If I was in your position for the sake of my family and friends I probably would not have had the same determination as you. Although you’ve battled many demons I think you’re on the right path. Wish you and your family all the best.

    1. I hesitate to compare my book to a video game, but after having played through the very-well scripted and thought out “Yakuza 3” (The original Japanese title 龍が如く3)–it made me think that it was important the book started where it did. To understand anything or anyone, you have to take the time to know where they came from and where they want to go. I think so.
      One of the interesting choices the makers of Yakuza 3 do is force you to spend time running an orphanage as an ex-yakuza and getting to know the kids and locals. In that way, they make you emotionally invested in the dilemma the protagonist (and you the player) will face later in the game.
      I wasn’t aiming for the same thing but I did want to make the reader understand Japan the way I learned to understand Japan. It wasn’t easy to remember what I used not to know.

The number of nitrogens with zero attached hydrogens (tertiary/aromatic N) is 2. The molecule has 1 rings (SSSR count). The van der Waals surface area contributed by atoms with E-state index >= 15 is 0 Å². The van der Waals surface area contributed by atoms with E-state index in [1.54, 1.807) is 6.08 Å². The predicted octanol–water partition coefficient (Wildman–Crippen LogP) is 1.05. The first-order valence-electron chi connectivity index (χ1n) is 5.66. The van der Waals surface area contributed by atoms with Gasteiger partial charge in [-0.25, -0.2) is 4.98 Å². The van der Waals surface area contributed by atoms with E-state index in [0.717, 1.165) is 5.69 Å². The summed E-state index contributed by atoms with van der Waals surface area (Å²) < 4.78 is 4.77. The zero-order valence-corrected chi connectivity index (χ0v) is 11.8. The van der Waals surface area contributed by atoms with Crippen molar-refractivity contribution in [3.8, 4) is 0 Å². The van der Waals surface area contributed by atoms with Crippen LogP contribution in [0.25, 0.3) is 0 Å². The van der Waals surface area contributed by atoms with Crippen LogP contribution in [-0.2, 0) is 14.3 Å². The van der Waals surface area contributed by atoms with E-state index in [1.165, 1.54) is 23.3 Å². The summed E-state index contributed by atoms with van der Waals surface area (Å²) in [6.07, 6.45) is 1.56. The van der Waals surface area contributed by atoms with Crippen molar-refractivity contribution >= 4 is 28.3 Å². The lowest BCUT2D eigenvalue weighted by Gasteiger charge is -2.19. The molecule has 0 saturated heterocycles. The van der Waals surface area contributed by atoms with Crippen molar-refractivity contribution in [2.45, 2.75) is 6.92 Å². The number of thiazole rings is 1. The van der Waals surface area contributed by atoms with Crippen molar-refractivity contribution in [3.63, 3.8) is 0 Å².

I’m glad that the suffering the seedier factions of the yakuza inflict on the world came through in the pages. I feel that I may have glorified certain aspects of their society without sufficiently communicating the harm and mayhem they produce as well.
      If the book made you feel like you were in my shoes and walking around Japan, than I’m honored. I was hoping it would do that for some people. I also hope that you learned something from the book that stays with you.
      That book may be the best thing I will ever write. I’m perfectly content with that, if that’s the case.

  13. I finished Tokyo Vice in about the span of three days. My first thought was “Wow, what a great book!” , it was a very entertaining and thought provoking read. My favorite sections of the book were your interactions with “Alien Cop”. I could imagine that you had plenty of deep conversations with him aside from what was mentioned in the book.